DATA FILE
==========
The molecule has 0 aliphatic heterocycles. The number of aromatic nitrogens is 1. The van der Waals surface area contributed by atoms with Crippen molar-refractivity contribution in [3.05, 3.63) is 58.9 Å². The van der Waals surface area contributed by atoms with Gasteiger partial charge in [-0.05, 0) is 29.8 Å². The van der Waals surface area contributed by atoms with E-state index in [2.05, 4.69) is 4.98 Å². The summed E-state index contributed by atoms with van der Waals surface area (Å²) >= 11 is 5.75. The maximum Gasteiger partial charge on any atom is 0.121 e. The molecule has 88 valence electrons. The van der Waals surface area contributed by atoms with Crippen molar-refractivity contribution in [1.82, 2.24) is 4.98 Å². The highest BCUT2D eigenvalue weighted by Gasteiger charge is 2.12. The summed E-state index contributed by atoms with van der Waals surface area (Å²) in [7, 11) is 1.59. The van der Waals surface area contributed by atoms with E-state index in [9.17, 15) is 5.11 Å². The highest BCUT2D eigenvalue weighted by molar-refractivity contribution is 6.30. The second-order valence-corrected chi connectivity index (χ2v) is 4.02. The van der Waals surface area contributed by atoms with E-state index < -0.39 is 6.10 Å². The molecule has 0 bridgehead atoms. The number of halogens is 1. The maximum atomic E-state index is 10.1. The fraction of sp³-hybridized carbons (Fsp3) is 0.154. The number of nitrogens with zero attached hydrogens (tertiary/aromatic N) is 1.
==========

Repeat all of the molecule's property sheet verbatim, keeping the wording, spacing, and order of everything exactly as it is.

The molecule has 0 aliphatic heterocycles. The number of aromatic nitrogens is 1. The van der Waals surface area contributed by atoms with Crippen molar-refractivity contribution in [3.05, 3.63) is 58.9 Å². The van der Waals surface area contributed by atoms with Gasteiger partial charge in [-0.05, 0) is 29.8 Å². The van der Waals surface area contributed by atoms with E-state index in [2.05, 4.69) is 4.98 Å². The summed E-state index contributed by atoms with van der Waals surface area (Å²) >= 11 is 5.75. The maximum Gasteiger partial charge on any atom is 0.121 e. The molecule has 88 valence electrons. The van der Waals surface area contributed by atoms with Crippen molar-refractivity contribution in [1.82, 2.24) is 4.98 Å². The highest BCUT2D eigenvalue weighted by Gasteiger charge is 2.12. The summed E-state index contributed by atoms with van der Waals surface area (Å²) in [7, 11) is 1.59. The van der Waals surface area contributed by atoms with E-state index in [9.17, 15) is 5.11 Å². The highest BCUT2D eigenvalue weighted by molar-refractivity contribution is 6.30. The second-order valence-corrected chi connectivity index (χ2v) is 4.02. The van der Waals surface area contributed by atoms with E-state index < -0.39 is 6.10 Å². The molecule has 0 bridgehead atoms. The number of halogens is 1. The maximum atomic E-state index is 10.1. The fraction of sp³-hybridized carbons (Fsp3) is 0.154. The number of nitrogens with zero attached hydrogens (tertiary/aromatic N) is 1.